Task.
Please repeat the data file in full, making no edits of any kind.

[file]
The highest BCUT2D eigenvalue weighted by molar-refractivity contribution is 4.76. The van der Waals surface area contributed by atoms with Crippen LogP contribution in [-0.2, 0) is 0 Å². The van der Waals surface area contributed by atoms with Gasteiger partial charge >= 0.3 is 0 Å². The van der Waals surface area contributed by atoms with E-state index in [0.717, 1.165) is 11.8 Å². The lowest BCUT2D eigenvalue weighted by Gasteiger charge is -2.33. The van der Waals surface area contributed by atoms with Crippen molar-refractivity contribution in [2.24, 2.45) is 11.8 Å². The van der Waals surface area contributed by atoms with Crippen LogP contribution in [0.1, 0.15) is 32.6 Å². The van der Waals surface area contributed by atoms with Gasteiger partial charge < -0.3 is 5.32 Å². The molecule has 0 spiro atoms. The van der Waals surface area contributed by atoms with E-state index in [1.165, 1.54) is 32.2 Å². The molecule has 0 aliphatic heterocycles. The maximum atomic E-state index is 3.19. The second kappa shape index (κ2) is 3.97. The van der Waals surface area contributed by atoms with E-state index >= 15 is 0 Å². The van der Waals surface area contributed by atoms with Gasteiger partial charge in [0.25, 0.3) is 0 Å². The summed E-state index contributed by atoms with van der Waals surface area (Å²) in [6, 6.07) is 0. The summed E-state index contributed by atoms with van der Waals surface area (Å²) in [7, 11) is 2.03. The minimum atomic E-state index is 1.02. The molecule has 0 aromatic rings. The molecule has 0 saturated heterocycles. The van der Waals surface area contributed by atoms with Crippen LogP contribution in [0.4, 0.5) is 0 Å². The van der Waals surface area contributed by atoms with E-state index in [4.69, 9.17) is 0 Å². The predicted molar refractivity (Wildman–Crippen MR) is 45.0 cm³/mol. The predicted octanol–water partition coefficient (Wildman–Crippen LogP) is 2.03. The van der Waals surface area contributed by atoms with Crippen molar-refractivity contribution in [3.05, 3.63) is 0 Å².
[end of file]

The highest BCUT2D eigenvalue weighted by molar-refractivity contribution is 4.76. The van der Waals surface area contributed by atoms with Crippen LogP contribution in [-0.2, 0) is 0 Å². The van der Waals surface area contributed by atoms with Gasteiger partial charge >= 0.3 is 0 Å². The van der Waals surface area contributed by atoms with E-state index in [0.717, 1.165) is 11.8 Å². The lowest BCUT2D eigenvalue weighted by Gasteiger charge is -2.33. The van der Waals surface area contributed by atoms with Crippen molar-refractivity contribution in [2.24, 2.45) is 11.8 Å². The van der Waals surface area contributed by atoms with Crippen LogP contribution in [0.1, 0.15) is 32.6 Å². The van der Waals surface area contributed by atoms with Gasteiger partial charge < -0.3 is 5.32 Å². The molecule has 0 spiro atoms. The van der Waals surface area contributed by atoms with E-state index in [1.165, 1.54) is 32.2 Å². The molecule has 0 aliphatic heterocycles. The maximum atomic E-state index is 3.19. The second kappa shape index (κ2) is 3.97. The van der Waals surface area contributed by atoms with E-state index >= 15 is 0 Å². The van der Waals surface area contributed by atoms with Gasteiger partial charge in [0.25, 0.3) is 0 Å². The summed E-state index contributed by atoms with van der Waals surface area (Å²) in [6, 6.07) is 0. The summed E-state index contributed by atoms with van der Waals surface area (Å²) in [7, 11) is 2.03. The minimum atomic E-state index is 1.02. The molecule has 0 aromatic rings. The molecule has 0 saturated heterocycles. The van der Waals surface area contributed by atoms with Crippen LogP contribution in [0.4, 0.5) is 0 Å². The van der Waals surface area contributed by atoms with E-state index in [4.69, 9.17) is 0 Å². The predicted molar refractivity (Wildman–Crippen MR) is 45.0 cm³/mol. The predicted octanol–water partition coefficient (Wildman–Crippen LogP) is 2.03. The van der Waals surface area contributed by atoms with Crippen molar-refractivity contribution in [3.05, 3.63) is 0 Å².